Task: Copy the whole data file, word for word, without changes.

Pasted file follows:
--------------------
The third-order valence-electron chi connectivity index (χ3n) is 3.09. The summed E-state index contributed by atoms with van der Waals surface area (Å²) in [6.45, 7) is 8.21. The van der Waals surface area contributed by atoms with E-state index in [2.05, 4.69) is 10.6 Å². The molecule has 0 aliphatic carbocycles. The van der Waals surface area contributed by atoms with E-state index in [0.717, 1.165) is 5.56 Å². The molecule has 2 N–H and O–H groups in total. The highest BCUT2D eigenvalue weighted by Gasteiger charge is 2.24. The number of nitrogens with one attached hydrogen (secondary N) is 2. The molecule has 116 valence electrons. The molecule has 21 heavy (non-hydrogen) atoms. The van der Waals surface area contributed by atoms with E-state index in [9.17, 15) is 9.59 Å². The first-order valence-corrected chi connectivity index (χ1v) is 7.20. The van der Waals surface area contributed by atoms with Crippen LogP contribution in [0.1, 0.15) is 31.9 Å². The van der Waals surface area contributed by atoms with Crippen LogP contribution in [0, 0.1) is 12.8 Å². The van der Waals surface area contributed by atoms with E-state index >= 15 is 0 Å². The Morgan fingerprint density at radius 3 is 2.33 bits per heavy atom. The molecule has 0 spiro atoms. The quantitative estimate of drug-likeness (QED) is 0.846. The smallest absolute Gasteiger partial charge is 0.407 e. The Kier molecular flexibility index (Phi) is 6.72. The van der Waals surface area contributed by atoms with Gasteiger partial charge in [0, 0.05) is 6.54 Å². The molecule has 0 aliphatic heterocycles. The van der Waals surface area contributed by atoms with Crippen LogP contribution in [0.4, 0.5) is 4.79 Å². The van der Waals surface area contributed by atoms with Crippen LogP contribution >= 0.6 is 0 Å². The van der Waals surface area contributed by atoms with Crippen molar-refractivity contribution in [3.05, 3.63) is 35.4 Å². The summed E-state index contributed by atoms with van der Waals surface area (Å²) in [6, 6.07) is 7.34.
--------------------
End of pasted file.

The third-order valence-electron chi connectivity index (χ3n) is 3.09. The summed E-state index contributed by atoms with van der Waals surface area (Å²) in [6.45, 7) is 8.21. The van der Waals surface area contributed by atoms with E-state index in [2.05, 4.69) is 10.6 Å². The molecule has 0 aliphatic carbocycles. The van der Waals surface area contributed by atoms with E-state index in [0.717, 1.165) is 5.56 Å². The molecule has 2 N–H and O–H groups in total. The highest BCUT2D eigenvalue weighted by Gasteiger charge is 2.24. The number of nitrogens with one attached hydrogen (secondary N) is 2. The molecule has 116 valence electrons. The molecule has 21 heavy (non-hydrogen) atoms. The van der Waals surface area contributed by atoms with E-state index in [9.17, 15) is 9.59 Å². The first-order valence-corrected chi connectivity index (χ1v) is 7.20. The van der Waals surface area contributed by atoms with Crippen LogP contribution in [0.1, 0.15) is 31.9 Å². The van der Waals surface area contributed by atoms with Crippen LogP contribution in [0, 0.1) is 12.8 Å². The van der Waals surface area contributed by atoms with E-state index >= 15 is 0 Å². The Morgan fingerprint density at radius 3 is 2.33 bits per heavy atom. The molecule has 0 spiro atoms. The quantitative estimate of drug-likeness (QED) is 0.846. The smallest absolute Gasteiger partial charge is 0.407 e. The Kier molecular flexibility index (Phi) is 6.72. The van der Waals surface area contributed by atoms with Gasteiger partial charge in [0, 0.05) is 6.54 Å². The molecule has 0 aliphatic heterocycles. The van der Waals surface area contributed by atoms with Crippen LogP contribution in [0.4, 0.5) is 4.79 Å². The van der Waals surface area contributed by atoms with Crippen LogP contribution >= 0.6 is 0 Å². The van der Waals surface area contributed by atoms with Crippen molar-refractivity contribution in [3.05, 3.63) is 35.4 Å². The summed E-state index contributed by atoms with van der Waals surface area (Å²) in [6, 6.07) is 7.34.